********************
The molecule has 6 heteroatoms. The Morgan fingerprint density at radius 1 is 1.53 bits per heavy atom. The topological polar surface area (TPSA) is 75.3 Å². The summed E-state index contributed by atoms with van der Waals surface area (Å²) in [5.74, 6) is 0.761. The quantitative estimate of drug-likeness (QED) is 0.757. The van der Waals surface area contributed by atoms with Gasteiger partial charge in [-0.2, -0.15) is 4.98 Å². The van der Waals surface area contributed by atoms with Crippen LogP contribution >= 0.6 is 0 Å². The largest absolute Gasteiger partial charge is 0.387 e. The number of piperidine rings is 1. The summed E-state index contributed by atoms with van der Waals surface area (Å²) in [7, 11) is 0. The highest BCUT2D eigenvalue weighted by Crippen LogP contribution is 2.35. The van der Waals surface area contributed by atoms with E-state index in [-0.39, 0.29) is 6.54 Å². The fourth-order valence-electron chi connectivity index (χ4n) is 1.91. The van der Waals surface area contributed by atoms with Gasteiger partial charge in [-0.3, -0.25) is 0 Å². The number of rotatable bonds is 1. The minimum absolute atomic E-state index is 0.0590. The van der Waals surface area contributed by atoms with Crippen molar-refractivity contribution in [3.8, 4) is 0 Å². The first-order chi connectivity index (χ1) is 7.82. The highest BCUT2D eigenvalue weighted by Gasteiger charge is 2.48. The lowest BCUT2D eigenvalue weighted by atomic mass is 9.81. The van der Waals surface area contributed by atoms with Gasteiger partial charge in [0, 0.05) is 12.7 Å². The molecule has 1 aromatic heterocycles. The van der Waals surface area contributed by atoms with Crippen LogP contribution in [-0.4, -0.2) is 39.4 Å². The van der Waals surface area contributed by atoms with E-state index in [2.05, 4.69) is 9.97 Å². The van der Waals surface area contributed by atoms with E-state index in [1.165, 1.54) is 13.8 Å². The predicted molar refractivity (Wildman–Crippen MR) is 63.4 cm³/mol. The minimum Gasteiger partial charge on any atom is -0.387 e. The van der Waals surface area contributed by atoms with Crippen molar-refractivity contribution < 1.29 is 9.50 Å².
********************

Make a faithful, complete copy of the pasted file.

The molecule has 6 heteroatoms. The Morgan fingerprint density at radius 1 is 1.53 bits per heavy atom. The topological polar surface area (TPSA) is 75.3 Å². The summed E-state index contributed by atoms with van der Waals surface area (Å²) in [5.74, 6) is 0.761. The quantitative estimate of drug-likeness (QED) is 0.757. The van der Waals surface area contributed by atoms with Gasteiger partial charge in [-0.2, -0.15) is 4.98 Å². The van der Waals surface area contributed by atoms with Crippen LogP contribution >= 0.6 is 0 Å². The largest absolute Gasteiger partial charge is 0.387 e. The number of piperidine rings is 1. The summed E-state index contributed by atoms with van der Waals surface area (Å²) in [7, 11) is 0. The highest BCUT2D eigenvalue weighted by Crippen LogP contribution is 2.35. The van der Waals surface area contributed by atoms with E-state index in [-0.39, 0.29) is 6.54 Å². The fourth-order valence-electron chi connectivity index (χ4n) is 1.91. The van der Waals surface area contributed by atoms with Gasteiger partial charge in [-0.3, -0.25) is 0 Å². The number of rotatable bonds is 1. The minimum absolute atomic E-state index is 0.0590. The van der Waals surface area contributed by atoms with Crippen molar-refractivity contribution in [3.8, 4) is 0 Å². The first-order chi connectivity index (χ1) is 7.82. The highest BCUT2D eigenvalue weighted by Gasteiger charge is 2.48. The lowest BCUT2D eigenvalue weighted by atomic mass is 9.81. The van der Waals surface area contributed by atoms with Gasteiger partial charge in [0, 0.05) is 12.7 Å². The molecule has 1 aromatic heterocycles. The van der Waals surface area contributed by atoms with Crippen LogP contribution in [-0.4, -0.2) is 39.4 Å². The van der Waals surface area contributed by atoms with E-state index in [2.05, 4.69) is 9.97 Å². The van der Waals surface area contributed by atoms with E-state index in [1.165, 1.54) is 13.8 Å². The predicted molar refractivity (Wildman–Crippen MR) is 63.4 cm³/mol. The minimum Gasteiger partial charge on any atom is -0.387 e. The van der Waals surface area contributed by atoms with Crippen molar-refractivity contribution < 1.29 is 9.50 Å².